New research from Frost & Sullivan (www.frost.defense.com) finds that Department of Defense (DoD) spending on geospatial products and research is estimated to reach $3.21 billion by 2017. This amount would be significantly higher if classified spending were publicly accessible for reporting.
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The volume of data being gathered for intelligence, surveillance and reconnaissance (ISR) has become unmanageable. The number of sensors deployed on the ground, unmanned aerial vehicles (UAVs) and satellites continues to soar, as does the ability to keep collection assets in place for longer periods of time. As improvements to systems create the ability to generate even larger volumes of data, U.S. DoD planners are struggling to create methods to ensure that the data collected is useful for warfighters.
"ISR systems supporting operations in Afghanistan are reported to gather over 53 terabytes of data daily," said Aerospace & Defense Senior Industry Analyst John Hernandez. "This is a significant increase from the start of the war in this country, in which a single terabyte of information was considered a large volume of data."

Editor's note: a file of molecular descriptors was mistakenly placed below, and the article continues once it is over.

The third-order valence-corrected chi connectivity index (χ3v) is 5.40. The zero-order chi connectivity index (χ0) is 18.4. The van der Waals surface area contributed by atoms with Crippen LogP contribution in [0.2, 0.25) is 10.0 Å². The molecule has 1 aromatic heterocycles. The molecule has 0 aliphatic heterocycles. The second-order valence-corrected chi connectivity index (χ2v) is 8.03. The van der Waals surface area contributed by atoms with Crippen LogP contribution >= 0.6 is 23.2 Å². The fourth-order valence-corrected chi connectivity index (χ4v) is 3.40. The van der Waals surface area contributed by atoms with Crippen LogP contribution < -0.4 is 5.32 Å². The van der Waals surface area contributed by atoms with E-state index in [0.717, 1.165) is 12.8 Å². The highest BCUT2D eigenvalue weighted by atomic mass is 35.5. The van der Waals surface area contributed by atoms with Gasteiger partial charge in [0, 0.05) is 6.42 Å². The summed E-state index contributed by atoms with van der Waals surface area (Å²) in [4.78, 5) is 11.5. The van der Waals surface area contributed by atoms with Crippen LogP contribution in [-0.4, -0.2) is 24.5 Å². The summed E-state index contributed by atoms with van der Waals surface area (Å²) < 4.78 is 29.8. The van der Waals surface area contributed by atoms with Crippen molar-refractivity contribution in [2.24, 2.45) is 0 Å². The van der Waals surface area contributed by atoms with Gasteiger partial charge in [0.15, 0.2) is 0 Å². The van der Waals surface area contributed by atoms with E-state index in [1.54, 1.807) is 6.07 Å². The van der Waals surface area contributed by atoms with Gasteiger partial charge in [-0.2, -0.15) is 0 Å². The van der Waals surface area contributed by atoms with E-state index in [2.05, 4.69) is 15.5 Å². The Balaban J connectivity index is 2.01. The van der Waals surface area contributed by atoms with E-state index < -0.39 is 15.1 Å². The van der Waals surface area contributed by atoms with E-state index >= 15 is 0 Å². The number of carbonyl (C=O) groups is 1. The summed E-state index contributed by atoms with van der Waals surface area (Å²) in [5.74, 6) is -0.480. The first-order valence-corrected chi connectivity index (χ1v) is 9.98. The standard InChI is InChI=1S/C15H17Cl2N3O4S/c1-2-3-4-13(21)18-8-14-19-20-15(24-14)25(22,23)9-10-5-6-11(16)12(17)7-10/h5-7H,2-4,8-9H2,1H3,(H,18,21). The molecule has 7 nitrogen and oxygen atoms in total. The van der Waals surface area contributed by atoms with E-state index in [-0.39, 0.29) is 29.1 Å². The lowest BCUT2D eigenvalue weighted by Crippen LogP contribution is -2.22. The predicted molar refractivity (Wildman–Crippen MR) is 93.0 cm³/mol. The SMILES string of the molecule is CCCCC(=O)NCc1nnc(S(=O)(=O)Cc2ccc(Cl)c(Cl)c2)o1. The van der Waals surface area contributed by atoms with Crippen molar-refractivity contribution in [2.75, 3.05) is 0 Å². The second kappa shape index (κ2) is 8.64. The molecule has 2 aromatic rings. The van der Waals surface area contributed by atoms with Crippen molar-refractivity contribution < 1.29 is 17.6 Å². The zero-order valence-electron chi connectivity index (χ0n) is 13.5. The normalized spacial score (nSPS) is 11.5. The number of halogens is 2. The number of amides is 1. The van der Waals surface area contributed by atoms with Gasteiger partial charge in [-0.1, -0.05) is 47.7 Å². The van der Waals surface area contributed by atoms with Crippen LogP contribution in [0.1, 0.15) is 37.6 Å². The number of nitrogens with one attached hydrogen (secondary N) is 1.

In order to meet the challenge of processing and taking advantage of the amounts of geospatial data generated, a mechanism is required that can automatically sort data to the proper users. On the other hand, geospatial data requires exploitation by qualified intelligence analysts that are being inundated with large quantities of raw data. The Defense Advanced Research Projects Agency (DARPA) is developing technologies that will automate and streamline some initial analysis functions to speed up the exploitation process.
The essential value of current imagery, full-motion-video and terrain data continues to generate dependency on geospatial tools and services. In addition to the obvious intelligence value of near-real-time geospatial products and services, the ability to have similar access in the event of national emergencies or natural disasters is invaluable. Geospatial intelligence (GEOINT) can also collect what is sometimes referred to as "nontraditional data." For example, the amount of cultivated land in a certain area may indicate increased stability. These assets can provide valuable information that provides a better understanding of the adversary and operational environment.
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